problems  related  to  areas  and  circumferences,  for  example.  From  a  systematic  point   of
view the idea is close, however, to examining the interactions of  circular  arcs  early  as  well
and to finding out mathematical relations and properties.

The Pythagorean number PAI is a  symbol  for  the  very  special  relation  between  circular  arcs
and straight line sections. PAI describes the metric relation between the diameter d of a  circle
and its perimeter u, u = d*PAI. At  the  same  time,  for  the  area  f  of  the  circle  we  have
f = (1/4)*d*d*PAI.  The  mathematical  nature  of  PAI forbids  the  construction  of  a  straight
section with a length equal to the perimeter of a circle using only ruler and compass.  as  well
as the "squaring of the circle".

These relations can be described in a different way using the yy diameter of a  circle.  In  its
modern representation this splitting, line of the  TC  symbol  is  composed  of  two  semicircles.
and it has some properties which are similar to those of the  classical  straight  diameter.  The
line runs through  the  center  of  the  circle,  its  endpoints  have  maximum  distance  on  the
perimeter of the circle and it has a central symmetry related to the center. The  line  does  not.
of course. generate an axial symmetry like the straight diameter.

It is obvious that the length of a yy diameter equals half  of  the  perimeter  of  its  circle.
Through rotation around the center we can get such yy diameters infinitely.

Naming the radius r, we have these formulae, avoiding PAI:

u = 2*t                f = r*t.

These formulae are not really "practical", since t, unlike r, is  not  measurable  with  a  metric
ruler, but they contain something of the harmony  which  the  splitting  of  a  circle  by  a  yy
diameter shows,  in  comparison  with  the  coolness  of  a  straight  section  with  a  standard
diameter.

Figure 7 shows that there are  more  lines  which  are  composed  of  two  semicircles  and  which
split a circle in a wave similar to the yy diameters.  Their  endpoints  halve  the  perimeter  and
their length equals t (=r*PAI). The diameters of  the  two  semicircles  are  d'  and  d-d',  where
0<d'<d. These "pseudo yy diameters" split the area r*t of the circle into two areas (r-r')*t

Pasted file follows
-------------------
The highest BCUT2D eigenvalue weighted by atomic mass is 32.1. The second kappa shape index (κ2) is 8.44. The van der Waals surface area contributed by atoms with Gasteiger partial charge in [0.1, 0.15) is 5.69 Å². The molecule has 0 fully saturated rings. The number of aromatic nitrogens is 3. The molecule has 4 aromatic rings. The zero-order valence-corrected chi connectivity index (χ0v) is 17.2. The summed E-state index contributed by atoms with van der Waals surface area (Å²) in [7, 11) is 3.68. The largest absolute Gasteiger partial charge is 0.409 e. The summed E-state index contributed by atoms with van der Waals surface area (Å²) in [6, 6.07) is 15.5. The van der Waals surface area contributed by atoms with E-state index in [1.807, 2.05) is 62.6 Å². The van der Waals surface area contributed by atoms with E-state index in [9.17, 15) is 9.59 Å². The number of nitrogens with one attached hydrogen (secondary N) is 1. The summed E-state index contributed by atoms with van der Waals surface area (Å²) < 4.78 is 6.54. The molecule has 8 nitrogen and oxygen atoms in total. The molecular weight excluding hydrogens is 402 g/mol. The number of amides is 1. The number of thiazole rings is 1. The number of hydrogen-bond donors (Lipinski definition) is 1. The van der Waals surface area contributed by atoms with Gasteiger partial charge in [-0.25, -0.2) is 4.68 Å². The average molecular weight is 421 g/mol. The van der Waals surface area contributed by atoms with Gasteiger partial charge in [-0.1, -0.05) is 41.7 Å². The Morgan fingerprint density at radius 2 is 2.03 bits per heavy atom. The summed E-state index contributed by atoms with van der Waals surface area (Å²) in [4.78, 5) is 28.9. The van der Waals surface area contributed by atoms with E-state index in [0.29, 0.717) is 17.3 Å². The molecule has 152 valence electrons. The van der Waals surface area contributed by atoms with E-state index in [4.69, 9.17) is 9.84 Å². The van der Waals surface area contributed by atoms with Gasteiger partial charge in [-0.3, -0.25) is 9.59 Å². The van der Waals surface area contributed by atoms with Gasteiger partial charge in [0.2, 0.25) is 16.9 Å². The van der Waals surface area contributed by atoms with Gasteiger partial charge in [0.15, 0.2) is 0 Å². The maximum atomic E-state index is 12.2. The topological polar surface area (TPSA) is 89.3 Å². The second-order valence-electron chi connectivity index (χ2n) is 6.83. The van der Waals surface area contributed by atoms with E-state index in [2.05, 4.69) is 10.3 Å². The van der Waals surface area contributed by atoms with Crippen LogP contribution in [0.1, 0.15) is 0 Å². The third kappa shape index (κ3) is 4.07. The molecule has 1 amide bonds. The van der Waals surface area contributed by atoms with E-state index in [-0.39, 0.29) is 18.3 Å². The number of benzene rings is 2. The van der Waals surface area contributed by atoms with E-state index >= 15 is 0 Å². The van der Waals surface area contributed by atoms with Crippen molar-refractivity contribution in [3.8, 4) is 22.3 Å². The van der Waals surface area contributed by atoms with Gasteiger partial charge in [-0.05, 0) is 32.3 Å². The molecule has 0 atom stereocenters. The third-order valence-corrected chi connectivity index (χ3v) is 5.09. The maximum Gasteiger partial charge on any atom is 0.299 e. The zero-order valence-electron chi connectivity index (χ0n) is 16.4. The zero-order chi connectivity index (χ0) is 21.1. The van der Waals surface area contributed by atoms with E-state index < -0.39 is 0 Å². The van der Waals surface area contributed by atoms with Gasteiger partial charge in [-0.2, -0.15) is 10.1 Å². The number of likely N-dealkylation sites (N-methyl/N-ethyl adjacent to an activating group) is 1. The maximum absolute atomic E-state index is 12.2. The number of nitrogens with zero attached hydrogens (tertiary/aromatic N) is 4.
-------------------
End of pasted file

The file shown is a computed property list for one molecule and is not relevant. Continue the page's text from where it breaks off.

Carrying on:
and r'*t, where r'=d'/2. Of course  if  r'=r/2  we  get  the  yy  diameter.  The  circumference  of
the two areas is the same as the perimeter of the surrounding circle.

Fig.7

So we see that t (=r*PAI) is not just a term or  half  of  the  perimeter,  but  characterizes  many
circle splitting, sections which are composed of semicircles.

Choosing a sequence r' = r/n (with n natural > 1), r" = 2*r/n, etc. you  get  a  splitting  of  the
area of a circle with radius r in (n+l) equal  areas  as  shown  in  figure  7.  This  method  goes
back to L. Collatz. This is easily seen, since if fi = i*r/n*t and f(i+1) =  (i+1)*r/n*t  are  two
of the areas generated with ri = i*r/n and r(i+l) = (i+l)*r/n, their difference is r*t/n.

This method of splitting the circle into n equal parts can  be  realized  with  ruler  and  compass
for any natural n>l. So  the  pseudo  yy  diameters  are  a  better  means  to  solve  the  problem
than standard diameters. On the other hand, we  must  admit  that  straight  diameters  are  easier
to construct for practical purposes.

Iterating the method of splitting the diameter d of a circle to get pseudo yy  diameters  brings
you to partitions rl+r2+...+rn = r which also generate pseudo  yy   diameters   of   length
t = (r*PAI). Putting- ri=r/n for all 1, with the  resulting  pseudo  yy  diameter  you  can  approach
the straight diameter as closely as you  want  by  just  choosing  n  large  enough.  The  differ-
ence in length is always t - d or PAI*r-2*r, however (figure 8).

Fig.8

Another interesting generalization of the idea of the yy  diameter  starts  with  intersection  a
circle with a straight line and studying the arc and  secant  section  thus  generated.  There  is
always a line similar to a yy diameter which has equal length with the arc.

4. Extension from a circle to the plane

Putting the Tai Chi Symbol on the unit  circle  of  a  complex  plane  and  applying  a  reciproque
complex mapplg of type z ->  1/z  you  extend  the  mathematical  idea  and  properties  of  this
symbol to the whole  plane  (figure  13).  The  image  of  a  Collatz  splitting  is  particularly